I feel very fed up because over the years there were many missed opportunities to offer me a DEXA scan and allow me to work seriously on strengthening my bones before I reached he stage I’m at now.

I have rheumatic disease for which I spent three months on prednisone both of which are markers, as is an overactive Thyroid - I’ve got Graves’ disease, plus a strong family history of osteoporosis.

I also broke a wrist in my late fifties although a senior doctor at the hospital where I was treated wandered into the area I was being treated in and scolded the young doctor who was dealing with me for ‘peering’ at the X-ray. “You’re peering, we don’t peer at X-rays” followed by saying to me “ Nothing’s broken, no treatment, go home”. I asked feebly for a splint which I was given and off I went.. The pain was such that I couldn’t stand up and I was actually sick. I discovered over a year later that it was actually broken.

This diagnosis is annoying really as I fell onto both knees and both outstretched arms a few months ago, granted I landed on two soft bags of old clothes - but my first thought when I got up and realised I hadn’t broken anything was that yay, I’d missed the family curse. Fast forward a few months and it turns out I was quite wrong.

So, look after yourself and I hope all goes well with your injections and you feel stronger soon. It must be such a shock for you to discover all of a sudden that not only have you got osteoporosis but that you are a very high risk. I found it a bit of a shock to discover that I have osteoporosis and Ive got a family history of it.

Sunseaandsand profile image

Hi, Sorry to hear about your fracture.

They are extremely painful.

There is a lot to learn about Osteoporosis and the NOS have many things to read online or download.

Last week I had what is now my 5th fracture in the spine.

All have happened without trauma and all including this one have given me excrutiating pain.

In 2017 I became disabled when I had 2 lumbar fractures a month apart.

In January last year I had the 2nd of 2 fractures in the thoracic area.

Since January last year my main way of moving around is in a power chair.

My T score is very similar to your own and I was diagnosed about 16 years ago.

I have had just about all the treatments available but unfortunately I suffered bad side effects.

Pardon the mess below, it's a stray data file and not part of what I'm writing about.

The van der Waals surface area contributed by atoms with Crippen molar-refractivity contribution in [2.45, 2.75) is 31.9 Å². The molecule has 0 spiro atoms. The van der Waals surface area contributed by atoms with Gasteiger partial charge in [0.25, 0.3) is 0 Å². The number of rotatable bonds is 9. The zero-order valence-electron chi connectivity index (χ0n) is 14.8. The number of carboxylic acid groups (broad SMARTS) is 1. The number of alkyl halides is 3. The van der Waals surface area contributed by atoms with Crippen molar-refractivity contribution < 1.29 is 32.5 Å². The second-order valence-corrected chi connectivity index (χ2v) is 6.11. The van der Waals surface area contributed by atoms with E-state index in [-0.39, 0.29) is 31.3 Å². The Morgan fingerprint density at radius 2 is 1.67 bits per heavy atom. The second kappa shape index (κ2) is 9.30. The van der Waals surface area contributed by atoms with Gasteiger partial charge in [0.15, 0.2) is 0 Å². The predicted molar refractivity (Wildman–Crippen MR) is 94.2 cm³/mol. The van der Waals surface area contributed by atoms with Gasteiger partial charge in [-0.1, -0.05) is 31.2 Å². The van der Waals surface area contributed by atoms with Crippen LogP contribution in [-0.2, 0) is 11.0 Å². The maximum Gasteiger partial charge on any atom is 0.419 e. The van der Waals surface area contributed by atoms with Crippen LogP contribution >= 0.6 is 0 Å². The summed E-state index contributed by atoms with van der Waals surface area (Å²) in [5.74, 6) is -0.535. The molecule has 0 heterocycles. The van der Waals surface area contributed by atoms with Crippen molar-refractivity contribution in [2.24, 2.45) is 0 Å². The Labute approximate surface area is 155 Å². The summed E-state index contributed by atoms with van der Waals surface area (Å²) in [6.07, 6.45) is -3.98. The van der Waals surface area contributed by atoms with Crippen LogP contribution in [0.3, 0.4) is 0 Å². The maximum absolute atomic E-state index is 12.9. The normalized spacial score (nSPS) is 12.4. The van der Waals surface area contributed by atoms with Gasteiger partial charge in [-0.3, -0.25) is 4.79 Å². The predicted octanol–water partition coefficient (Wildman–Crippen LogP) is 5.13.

I do not tolerate medications very well so do not let mine or other peoples bad experiences put you off.

Generally its people who have side effects who write the reviews looking for others with the same problems.

There are many people who can take the medications with no side effects and good results but you will not find many of them on health unlocked.

I would like to say that Lack of Calcium and Vitamin D will not cause Osteoporosis.

These are both needed to help bone strength as is a good healthy diet,but lack of them will not cause Osteoporosis.

Some medications can contribute to Osteoporosis, and Steroid medications are one of them.

Are you on Steroids or have you ever had to take them in the past?

Is there a history of Osteoporosis in your family?

No disrespect to your Rheumatologist, but they are not the ones with the best of knowledge on Osteoporosis or the treatments.

They are not specialists in this area.

You say that you were told you are having Teraparatide injections because tablets would be no good.

There are many treatments available that are given by tablet or injection.

Some of these are available both in tablet form or injection.

Teraparatide works differently to the other treatments as in that where the other treaments work by slowing down the rate at which the bones are broken down by cells called Osteoclasts.

Whereas Teraparaide also speeds up the bones been built by the Osteoblasts.

It works well for the spine but does not work well for the hips.

I had Teraparatide (Forsteo) injections every month for 2 years.

You can only have this treatment for 2 years in a lifetime.

This is because when it was in trials it was shown to cause cancer.

The treatment is delivered to your home by cold storage, it has to be kept in a fridge at all times.

It can cause a few problems if you are travelling or away from home owing to having to keep it at the correct temperature.

A nurse shows you how to use it and will give you your first injection.

IThe side effects I had were terrible Nausea Like mornig sickness but all day which would worsen as the day went on and also bone pain.

Many times I felt like giving up and giving in but I persevered and completed the 2 years.

The density in my spine at the end of the 2 years had increased slightly, but in the first six months of treatment the density in my hips had decreased by 14%. My hips gained a little of the 14% back but still ended up lower than they were before beginning treatment!!

(Not good)

We are all individuals though and one man's medicine will be another man's poison.

If you are wanting to start yout treatment and are having to wait overly long owing to Covid-19.

Then you should be able to have something in tablet form whilst waiting.

After all when you finish treatment with Teraparatide you will then have to have another of the treatments.

After stopping any treatments you will lose bone more rapidly if not followed on with another treatment.

You will gain a wealth of knoweledge from other members on diet and vitamins, I will not cover that as other members will reply to you, some have excellent knowledge which you will find really helpful.

On a final note. I do not know your age, other health problems or how you take excersise.

What I would say is please do not take any risks, your spine is at high risk of fracturing.